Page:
10 Tips for Breathing in the Benefits of Yoga with Your Dog

You can do yoga with just about every animal imaginable — goats! kittens! kids! — so why haven’t you and your best buddy gotten your zen on yet? 


If the thought has crossed your mind but you quickly deemed it impossible, it’s time to think again, especially as International Yoga Day (June 21) approaches. 


Mahny Djahanguiri, a certified kids and adult yoga instructor, and the author of Doga: Yoga for You and Your Dog, says all dogs are capable of participating in yoga, it all depends on the structure of the class. 


One-on-one sessions can be less tricky than say a group yoga session, and a dog owner should know whether their dog would be a good fit for a group atmosphere. 



“With a rescue dog that has social anxiety, new groups should be avoided or if the dog is in season, deaf or blind and of mature age,” Djahanguiri says. “However all dogs benefit from an owner doing doga even if it’s in their home. That’s why I do home visits, so the dog feels safe and not threatened by other new dogs.”


Djahanguiri, who is currently campaigning to put an end to the Yulin Dog Meat Festival — the annual festival in China in which dogs are slaughtered for food, click here to learn more — shared with us her best tips for fully engaging in yoga with a furry BFF, especially in a group setting.


Note Djahanguiri’s dog-tastic class rules: all dogs should be off leash and allowed to roam around freely to do whatever they want. “Piddle pads are always available in class so you needn’t worry about accidents,” she says.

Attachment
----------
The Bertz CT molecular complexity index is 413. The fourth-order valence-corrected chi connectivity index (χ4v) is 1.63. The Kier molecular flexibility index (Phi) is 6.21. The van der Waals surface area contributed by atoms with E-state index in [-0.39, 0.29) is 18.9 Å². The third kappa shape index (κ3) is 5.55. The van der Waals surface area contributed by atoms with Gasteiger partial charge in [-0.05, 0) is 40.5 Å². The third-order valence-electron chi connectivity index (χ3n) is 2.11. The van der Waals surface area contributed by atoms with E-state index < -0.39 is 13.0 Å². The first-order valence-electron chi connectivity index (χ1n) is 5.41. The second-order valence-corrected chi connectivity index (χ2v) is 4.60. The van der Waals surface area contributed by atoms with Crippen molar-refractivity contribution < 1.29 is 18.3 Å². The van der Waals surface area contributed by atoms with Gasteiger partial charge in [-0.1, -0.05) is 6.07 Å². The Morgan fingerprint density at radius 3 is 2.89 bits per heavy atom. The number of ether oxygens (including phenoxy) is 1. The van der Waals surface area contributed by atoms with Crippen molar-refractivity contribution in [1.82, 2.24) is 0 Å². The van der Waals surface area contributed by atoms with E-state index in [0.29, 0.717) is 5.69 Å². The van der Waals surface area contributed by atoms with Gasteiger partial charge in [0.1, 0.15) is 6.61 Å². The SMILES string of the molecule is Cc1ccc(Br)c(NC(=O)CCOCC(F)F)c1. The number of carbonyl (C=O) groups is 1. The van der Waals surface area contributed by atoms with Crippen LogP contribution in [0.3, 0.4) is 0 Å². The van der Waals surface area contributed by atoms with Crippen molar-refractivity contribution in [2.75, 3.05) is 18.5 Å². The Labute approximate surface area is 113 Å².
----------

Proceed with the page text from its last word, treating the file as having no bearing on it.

1. Doga should be pleasant for everybody involved. Under no circumstances should doing yoga with your dog be upsetting or frightening for your pooch, or you for that matter! “If the dog is unhappy and begins to growl and flesh their teeth it may not be the best idea to keep them in a group session,” Djahanguiri advises. “But from my experience of teaching 6 years, most dogs really enjoy group sessions because they can socialize and be themselves without an owner giving commands.” You see, yoga shouldn’t be about telling your dog what to do. “They can place themselves wherever they want and that’s the exciting part,” she adds. “You never know what’s going to happen. Non-dog owners join my sessions for that reason.”


2. Both of you should breathe in the benefits. The mental and physical benefits of yoga on people are real and Djahanguiri says your pup can experience the same positive effects. “The dogs benefit the same way as owners by simply being in a collective group session when humans slow down their breathing and regulate their central nervous system,” she says. “This is an incredible benefit to the dog’s nervous system. They become calmer, more confident and sleep better.”